In Oman, I had prepared a course for an English Corner about places to visit in America. In Oman, the English Corner was voluntary, and thus no one ever showed up. Here, the students are required to attend one of these courses for a course credit. Their attendance and participation are mandatory.
Adjusting my expectations, on a whim, I decided to teach a course on Storytelling Photography. For my first class, I presented great photos that tell a story, using examples from Steve McCurry and other photographers whose blogs I follow. Then I told the story of my life, including my family and home in Virginia, and my travels to 16 countries over the last 5 years. In total I had over 140 slides. The poor students were probably ready to tear their hair out!
I told the students that for the next three sessions, we would visit places on campus and take photos which they can use for a 5-minute 10-slide presentation telling a story about some aspect of their lives. They can use any of the photos we take on our outings, or they can use photos they take on their own time.
Our first outing today is to the market on the campus. We meet first at the Experimental Building where I take attendance, since attendance is mandatory. Then we walk to the market together. Who knows if some of the students sneak off; I can’t keep track of them all. On the way there, one of my students tells me he would have enjoyed just spending the whole semester seeing pictures of all the places I’ve traveled. So I guess my slide show didn’t bore them after all. At least this student enjoyed it. 🙂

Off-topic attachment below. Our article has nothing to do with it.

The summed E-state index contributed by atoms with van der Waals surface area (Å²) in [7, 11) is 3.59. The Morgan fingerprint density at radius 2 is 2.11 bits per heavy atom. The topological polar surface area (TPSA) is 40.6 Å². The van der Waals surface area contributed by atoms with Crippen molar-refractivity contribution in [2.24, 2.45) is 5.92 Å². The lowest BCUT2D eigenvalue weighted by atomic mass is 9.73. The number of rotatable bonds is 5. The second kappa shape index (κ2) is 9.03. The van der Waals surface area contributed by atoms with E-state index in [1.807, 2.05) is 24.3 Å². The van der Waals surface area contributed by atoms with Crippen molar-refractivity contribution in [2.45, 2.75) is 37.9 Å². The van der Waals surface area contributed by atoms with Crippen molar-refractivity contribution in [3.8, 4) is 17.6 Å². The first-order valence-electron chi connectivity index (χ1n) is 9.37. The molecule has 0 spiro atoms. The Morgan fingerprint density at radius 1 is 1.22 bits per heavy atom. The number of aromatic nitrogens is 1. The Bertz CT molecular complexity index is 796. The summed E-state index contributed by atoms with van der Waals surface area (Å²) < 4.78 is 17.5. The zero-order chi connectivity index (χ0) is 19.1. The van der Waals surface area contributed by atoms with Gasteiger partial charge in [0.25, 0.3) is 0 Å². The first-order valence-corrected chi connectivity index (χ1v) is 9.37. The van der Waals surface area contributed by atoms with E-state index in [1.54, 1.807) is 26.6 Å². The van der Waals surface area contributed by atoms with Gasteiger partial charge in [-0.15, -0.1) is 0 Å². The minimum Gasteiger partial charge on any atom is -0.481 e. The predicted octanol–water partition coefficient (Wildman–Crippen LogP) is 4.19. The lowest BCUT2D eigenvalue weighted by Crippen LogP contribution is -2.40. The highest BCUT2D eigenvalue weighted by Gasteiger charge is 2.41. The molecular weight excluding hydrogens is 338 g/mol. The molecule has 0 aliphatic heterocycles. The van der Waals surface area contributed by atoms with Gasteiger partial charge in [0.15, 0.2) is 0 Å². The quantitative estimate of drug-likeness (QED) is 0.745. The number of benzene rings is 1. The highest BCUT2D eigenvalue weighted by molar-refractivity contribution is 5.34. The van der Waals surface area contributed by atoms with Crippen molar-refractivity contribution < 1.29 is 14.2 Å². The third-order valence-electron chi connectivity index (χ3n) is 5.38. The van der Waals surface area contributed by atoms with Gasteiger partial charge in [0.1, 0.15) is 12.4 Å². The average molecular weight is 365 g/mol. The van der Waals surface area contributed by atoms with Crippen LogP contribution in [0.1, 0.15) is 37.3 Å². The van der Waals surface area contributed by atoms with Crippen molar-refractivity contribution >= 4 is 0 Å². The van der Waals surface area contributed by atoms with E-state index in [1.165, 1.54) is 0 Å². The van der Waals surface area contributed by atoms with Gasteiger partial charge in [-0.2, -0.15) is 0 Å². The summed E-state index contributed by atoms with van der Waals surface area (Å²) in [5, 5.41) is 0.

On the way to the market, a rat runs out in front of us, and one of my students stomps on and kills it, picks it up by the tail and disposes of it. I’m a little shocked by this but not too much, as I find rats disgusting. I’ve heard of some apartments on campus where rats have been a problem. If I found one in my apartment, I would really freak out. I already killed a 3″ cockroach on my kitchen counter one night in the middle of the night. Now I’m always wary when I get up for a drink of water.
It’s really great having my students with me on this trip to the market. I came here before by myself, and I’m sure the market vendors were wondering why I was walking around snapping pictures of them. At this time of day (3:00-3:40), the market is quite slow and not even all the vendors are open. I ask my students to explain to the vendors what we’re doing, and actually most of them seem quite happy, I think even flattered, that we’re there to take their pictures.